It’s Friday, woohoo!
The feedback I’ve had so far from advance reviewers has been very encouraging. Some have said they felt it even stronger than Zero but all reviewers so far agree the Haven is an all-round fun, fast-paced and engaging story. I’m so pleased to have delivered a decent follow-up to Zero, which has been a success in its own right, frequently compared in style to the works of Joss Whedon and enjoyed by fans of SciFi and general fiction alike. It has also been selling out at my conventions and making it into ‘Top Reads’ lists in UK magazines!
If you have not read Zero yet, is available for Kindle or as a paperback from Amazon. Signed paperbacks are also available from me for a paypal payment of £10 including postage (get in touch through Twitter or Facebook if you would like to arrange this) or for £8.99 from me in person from any of my UK events and appearances (including Blackpool Comic Con TOMORROW 12.9.15!).
Haven will also be available for Kindle or as paperback from Amazon from 26th Oct 2015, and paperbacks will also be available alongside copies of Zero from me at Out Of This World Fiction Fest, 7th Nov, Lancaster as a double deal, so be sure to put that event in your diaries.
With all this I felt it was high time for an extract to whet your whistles. So with no further ado and purely for your own enjoyment (and mine, because I do like a tease) here is the opening of Haven. Enjoy!
Haven: Book 2 in the Orbit Series
Habit made Hugo stand to attention as the officers filed out of Colonel Hudson’s office. None of them looked at him as they passed.
Hudson’s aide had to call him twice from the office doorway before he registered he was being summoned. Hugo unclenched his fists and made his body move. The colonel’s office was very ordered. A distant part of his mind remembered that he’d always approved of that. It used to comfort him, but now it only seemed to emphasise the chaos in his head.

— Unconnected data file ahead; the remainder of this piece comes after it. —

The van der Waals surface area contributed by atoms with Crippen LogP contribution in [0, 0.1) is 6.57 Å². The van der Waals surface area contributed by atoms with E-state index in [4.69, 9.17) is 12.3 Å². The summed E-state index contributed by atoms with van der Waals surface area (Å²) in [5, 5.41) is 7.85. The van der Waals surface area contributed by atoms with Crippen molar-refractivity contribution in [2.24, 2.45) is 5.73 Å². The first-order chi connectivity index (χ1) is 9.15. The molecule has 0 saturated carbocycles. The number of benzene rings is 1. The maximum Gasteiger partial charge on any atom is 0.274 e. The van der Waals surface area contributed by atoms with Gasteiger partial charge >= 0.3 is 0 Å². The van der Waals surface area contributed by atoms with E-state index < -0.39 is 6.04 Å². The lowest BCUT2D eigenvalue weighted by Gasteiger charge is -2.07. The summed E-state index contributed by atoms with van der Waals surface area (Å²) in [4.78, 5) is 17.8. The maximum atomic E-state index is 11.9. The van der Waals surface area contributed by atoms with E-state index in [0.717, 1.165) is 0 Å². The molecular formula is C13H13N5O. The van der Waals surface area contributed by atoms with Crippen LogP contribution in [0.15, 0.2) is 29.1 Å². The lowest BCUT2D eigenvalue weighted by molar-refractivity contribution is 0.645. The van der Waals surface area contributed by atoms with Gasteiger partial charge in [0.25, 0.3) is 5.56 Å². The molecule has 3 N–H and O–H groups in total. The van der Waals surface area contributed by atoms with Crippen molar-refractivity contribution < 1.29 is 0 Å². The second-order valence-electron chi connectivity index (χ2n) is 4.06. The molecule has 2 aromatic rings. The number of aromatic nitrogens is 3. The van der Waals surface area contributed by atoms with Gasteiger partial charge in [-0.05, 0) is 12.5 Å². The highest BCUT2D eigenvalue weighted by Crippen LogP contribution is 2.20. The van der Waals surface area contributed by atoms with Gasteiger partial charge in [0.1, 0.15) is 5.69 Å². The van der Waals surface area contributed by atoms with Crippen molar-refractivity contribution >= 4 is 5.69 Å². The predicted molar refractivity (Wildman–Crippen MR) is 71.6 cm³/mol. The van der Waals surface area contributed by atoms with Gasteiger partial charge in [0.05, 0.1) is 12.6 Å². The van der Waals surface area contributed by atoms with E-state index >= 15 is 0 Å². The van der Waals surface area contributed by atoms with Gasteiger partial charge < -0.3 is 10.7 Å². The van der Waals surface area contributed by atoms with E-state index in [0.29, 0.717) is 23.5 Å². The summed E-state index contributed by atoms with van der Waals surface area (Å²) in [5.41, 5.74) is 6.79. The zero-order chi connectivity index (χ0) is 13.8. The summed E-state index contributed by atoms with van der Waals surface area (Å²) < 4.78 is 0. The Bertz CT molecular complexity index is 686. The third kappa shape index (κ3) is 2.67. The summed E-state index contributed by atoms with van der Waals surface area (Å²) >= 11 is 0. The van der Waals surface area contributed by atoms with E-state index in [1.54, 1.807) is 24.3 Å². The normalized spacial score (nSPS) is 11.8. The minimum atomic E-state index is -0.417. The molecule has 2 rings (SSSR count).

Hugo attempted to focus as Hudson started speaking. She was young for a colonel. Younger than him. Better at her job, too. He remembered her as Colonel Luscombe’s aide, sorting the older man’s life in more ways than he even realised before he retired, and knew she was even more of a force to be reckoned with now she was making her own decisions. Good decisions, most of the time.
“Commodore,” she said again after a pause he hadn’t noticed. “Are you listening?”
Hugo didn’t answer. His heart was pounding and his fingernails were digging into his palms.
“Hugo,” Hudson said, standing from behind her desk. “This is serious.”
“What was the outcome?” Hugo’s voice sounded low and distant in his own ears.
Heat flared in Hudson’s face as she visibly controlled her temper. “Suspension. Effective immediately.”
“That’s not acceptable.”
“I don’t care if you think it’s acceptable. You were this close to a formal court martial. I don’t even want to admit to myself the favours I’ve had to call in to stop formal charges being filed.”
“I don’t care about formal charges. I need access to my team and equipment.”
“They’re not your team any more.”
Hugo felt something ripple over his skin, something that was almost feeling. “Ma’am, the culprits are at large.”
“And they will be apprehended by the appropriate teams.”
“They captured and tortured my officer. I can’t – ”
“No, Hugo,” Hudson’s brow clouded. “This is not a negotiation. You are suspended from the Eclipse unit and hereby removed as overseeing officer from all its missions. You are to turn in your pips and weapon and return home to await further instruction.”